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Honda Rebel CMX 250

Honda Rebel 250cc Beginner Motorcycle Review

imageI owned a 1985 Honda Rebel for a brief period, putting 7,000 km on it before selling it. It was replaced soon after with a 2008 KYMCO Venox. After reading many reviews saying great things about the Honda Rebel, I’d like to offer my opinion and experiences in my own Honda Rebel 250cc beginner motorcycle review.

The Honda Rebel 250 is a great beginner motorcycle. If you’re looking for a beginner cruiser, a 250cc bullet-proof tried and tested engine that’s been around since the 1980s (and not a Kawasaki Ninja 250), this is a great alternative.

The Rebel was first built in 1985, though the engine dates even earlier to the Honda CM-250, a lightweight standard style UJM of the 1980s. You’ll be able to find a few aftermarket parts for the Rebel in catalogues or on eBay from China. The product quality on eBay will be cheap, but you can get engine guards and sissy bars (passenger backrests) $100-150.

The Rebel excels at being small, light, low, economical, and beginner friendly in the city.

Honda Rebel 250cc Beginner Motorcycle Review

Unfortunately the little Rebel is a bit too small. At just over 5’10” it would give me bad leg cramps after an hour riding. The motorcycle’s power as well as braking capabilities are reduced significantly when carrying a passenger and the soft suspension bottoms out. In hindsight, carrying a passenger out on a tripswas almost absurd. The Honda’s braking is plagued with the typical cruiser rear drum brake, which won’t give you as much bite as a disk would. To some this isn’t an issue, especially on a motorcycle the size  and weight of the Rebel’s, but for ease of maintenance and performance I like disk brakes over drums.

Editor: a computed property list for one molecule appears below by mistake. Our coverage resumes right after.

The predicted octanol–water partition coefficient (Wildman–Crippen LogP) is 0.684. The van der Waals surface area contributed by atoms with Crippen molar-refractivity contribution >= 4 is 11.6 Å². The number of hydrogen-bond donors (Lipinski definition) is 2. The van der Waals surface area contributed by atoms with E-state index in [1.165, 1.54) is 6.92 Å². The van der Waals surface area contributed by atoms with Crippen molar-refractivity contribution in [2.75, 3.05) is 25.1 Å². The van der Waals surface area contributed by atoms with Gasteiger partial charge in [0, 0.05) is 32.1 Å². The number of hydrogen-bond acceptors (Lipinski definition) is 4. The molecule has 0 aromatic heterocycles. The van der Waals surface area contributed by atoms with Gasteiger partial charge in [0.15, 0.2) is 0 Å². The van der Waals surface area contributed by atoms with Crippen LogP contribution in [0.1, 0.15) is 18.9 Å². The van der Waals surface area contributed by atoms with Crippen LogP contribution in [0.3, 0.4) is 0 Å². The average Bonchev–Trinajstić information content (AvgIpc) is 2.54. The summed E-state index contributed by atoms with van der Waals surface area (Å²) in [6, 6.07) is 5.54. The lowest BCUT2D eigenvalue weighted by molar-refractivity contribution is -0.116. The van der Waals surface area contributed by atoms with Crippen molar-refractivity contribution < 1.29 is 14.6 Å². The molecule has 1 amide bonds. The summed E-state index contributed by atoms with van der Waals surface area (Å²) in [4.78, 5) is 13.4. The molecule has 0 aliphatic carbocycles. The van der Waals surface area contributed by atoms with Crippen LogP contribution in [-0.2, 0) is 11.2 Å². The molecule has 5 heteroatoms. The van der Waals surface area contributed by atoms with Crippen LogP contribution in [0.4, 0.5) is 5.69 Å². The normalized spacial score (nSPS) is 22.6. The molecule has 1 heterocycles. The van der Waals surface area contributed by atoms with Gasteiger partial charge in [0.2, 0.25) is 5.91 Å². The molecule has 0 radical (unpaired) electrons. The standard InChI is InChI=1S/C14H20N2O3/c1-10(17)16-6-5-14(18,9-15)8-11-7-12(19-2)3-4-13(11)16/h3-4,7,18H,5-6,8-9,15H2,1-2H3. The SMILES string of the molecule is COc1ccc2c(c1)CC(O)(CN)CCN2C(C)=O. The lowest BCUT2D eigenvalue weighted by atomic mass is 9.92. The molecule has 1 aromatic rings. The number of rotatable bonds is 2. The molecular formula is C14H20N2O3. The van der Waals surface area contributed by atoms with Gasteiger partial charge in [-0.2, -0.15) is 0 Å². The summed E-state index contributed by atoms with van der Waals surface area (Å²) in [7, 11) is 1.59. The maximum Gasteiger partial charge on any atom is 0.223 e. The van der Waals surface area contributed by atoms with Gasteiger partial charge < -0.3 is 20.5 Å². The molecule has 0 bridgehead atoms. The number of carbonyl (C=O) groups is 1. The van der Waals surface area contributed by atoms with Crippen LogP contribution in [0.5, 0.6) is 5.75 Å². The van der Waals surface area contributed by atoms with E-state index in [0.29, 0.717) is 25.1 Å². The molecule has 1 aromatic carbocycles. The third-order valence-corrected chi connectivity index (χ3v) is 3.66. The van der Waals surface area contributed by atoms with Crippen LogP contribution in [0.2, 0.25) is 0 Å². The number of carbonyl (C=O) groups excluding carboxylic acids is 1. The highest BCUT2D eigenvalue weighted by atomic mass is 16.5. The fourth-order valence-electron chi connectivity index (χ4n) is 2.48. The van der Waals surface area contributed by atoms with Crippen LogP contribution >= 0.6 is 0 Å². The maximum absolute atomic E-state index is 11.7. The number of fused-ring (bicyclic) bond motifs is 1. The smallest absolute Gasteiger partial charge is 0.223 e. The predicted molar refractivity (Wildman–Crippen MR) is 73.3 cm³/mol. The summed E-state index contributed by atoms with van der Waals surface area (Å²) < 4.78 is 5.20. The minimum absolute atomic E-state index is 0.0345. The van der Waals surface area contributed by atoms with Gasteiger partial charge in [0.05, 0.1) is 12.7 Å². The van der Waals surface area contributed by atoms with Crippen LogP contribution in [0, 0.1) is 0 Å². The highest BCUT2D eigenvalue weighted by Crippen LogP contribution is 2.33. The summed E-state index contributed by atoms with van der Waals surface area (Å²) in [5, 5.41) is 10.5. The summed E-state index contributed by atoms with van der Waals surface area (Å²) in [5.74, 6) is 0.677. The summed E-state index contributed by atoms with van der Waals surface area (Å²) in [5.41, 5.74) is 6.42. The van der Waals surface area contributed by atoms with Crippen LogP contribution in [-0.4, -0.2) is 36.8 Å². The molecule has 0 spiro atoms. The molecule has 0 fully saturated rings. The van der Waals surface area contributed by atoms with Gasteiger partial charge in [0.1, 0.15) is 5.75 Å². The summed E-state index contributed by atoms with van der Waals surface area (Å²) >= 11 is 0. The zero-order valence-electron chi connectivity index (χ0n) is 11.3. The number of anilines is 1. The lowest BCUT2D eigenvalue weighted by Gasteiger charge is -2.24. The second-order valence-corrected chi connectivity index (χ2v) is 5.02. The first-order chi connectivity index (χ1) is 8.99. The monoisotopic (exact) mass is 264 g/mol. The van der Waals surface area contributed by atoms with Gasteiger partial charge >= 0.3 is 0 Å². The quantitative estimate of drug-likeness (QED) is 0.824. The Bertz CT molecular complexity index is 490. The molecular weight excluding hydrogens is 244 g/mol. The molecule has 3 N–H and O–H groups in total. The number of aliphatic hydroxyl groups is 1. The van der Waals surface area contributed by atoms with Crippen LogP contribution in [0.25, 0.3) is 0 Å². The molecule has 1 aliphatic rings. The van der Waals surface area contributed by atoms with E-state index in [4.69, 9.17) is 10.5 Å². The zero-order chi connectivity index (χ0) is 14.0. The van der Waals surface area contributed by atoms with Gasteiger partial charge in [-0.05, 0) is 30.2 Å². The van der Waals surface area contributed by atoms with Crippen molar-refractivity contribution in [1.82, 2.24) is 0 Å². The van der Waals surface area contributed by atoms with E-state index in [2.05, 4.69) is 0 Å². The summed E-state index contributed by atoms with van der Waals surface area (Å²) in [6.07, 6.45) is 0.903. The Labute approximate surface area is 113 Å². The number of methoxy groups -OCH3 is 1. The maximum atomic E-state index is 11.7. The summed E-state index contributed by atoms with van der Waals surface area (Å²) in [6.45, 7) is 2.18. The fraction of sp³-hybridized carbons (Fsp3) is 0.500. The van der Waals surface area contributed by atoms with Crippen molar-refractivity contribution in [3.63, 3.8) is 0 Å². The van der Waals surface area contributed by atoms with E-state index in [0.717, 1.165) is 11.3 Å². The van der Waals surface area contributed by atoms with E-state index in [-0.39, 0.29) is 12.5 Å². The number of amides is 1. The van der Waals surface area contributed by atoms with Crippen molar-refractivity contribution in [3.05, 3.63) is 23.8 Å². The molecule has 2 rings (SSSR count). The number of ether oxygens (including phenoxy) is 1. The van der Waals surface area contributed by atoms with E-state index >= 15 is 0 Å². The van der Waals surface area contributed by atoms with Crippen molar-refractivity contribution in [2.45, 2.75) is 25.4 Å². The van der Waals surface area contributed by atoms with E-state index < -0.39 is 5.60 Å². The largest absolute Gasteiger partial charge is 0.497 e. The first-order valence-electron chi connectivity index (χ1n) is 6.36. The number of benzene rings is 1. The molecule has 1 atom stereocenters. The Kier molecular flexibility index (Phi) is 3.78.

Honda Rebel 250cc Beginner Motorcycle ReviewImmediate competition (other underpowered Japanese 250cc beginner cruiser motorcycles) include the Yamaha V-Star 250 (a V-Twin 250cc cruiser) and Suzuki’s 250cc Marauder (a single cylinder engine). All of these bikes will make roughly 18 hp and very little torque. To quote cousin Vince “My lawnmower puts out more horsepower”. At highway speeds the Honda Rebel is an absolute paintcan-shaker, vibrating and numbing riders at anything over 100 km/hr. We also had problems with overheating in traffic coming into the city during Caribana weekend traffic jams. As all of these bikes are air-cooled and produce the same power we’re thinking these will be common issues.

Other competition includes the KYMCO Venox (which gets our seal of approval after 25,000+ km problem-free, including out of province rides); and a new competitor, the Suzuki TU250. The Venox boasts a much higher horsepower, top speed, power to weight ratio, larger size and comfort all above that of the Honda Rebel. The KYMCO performs at roughly 28 horsepower vs. the Honda’s 18. As for Suzuki, the TU250 is a single-cylinder, but is fuel-injection.

Back to the Honda Rebel. Personally, we feel there’s a lot better bang for buck out there. The Rebel is a great beginner motorcycle bike, but it may be too much of a starter bike, one you’d outgrow in a season or less. Many riders hoping for a long ride outside the city will find they outgrew this motorcycle when they hit puberty. This is not a bike to purchase new.

Want more?
Check out our 250cc sportbike comparison.
Read our take on the Honda CBR-125R.
Read the review and comparison of the KYMCO Quannon 150 vs the Honda CBR-125R beginner motorcycles.

Other 250cc motorcycle reviews:
KYMCO Venox 250
Suzuki TU250
Kawasaki Ninja 250R
Yamaha V-Star 250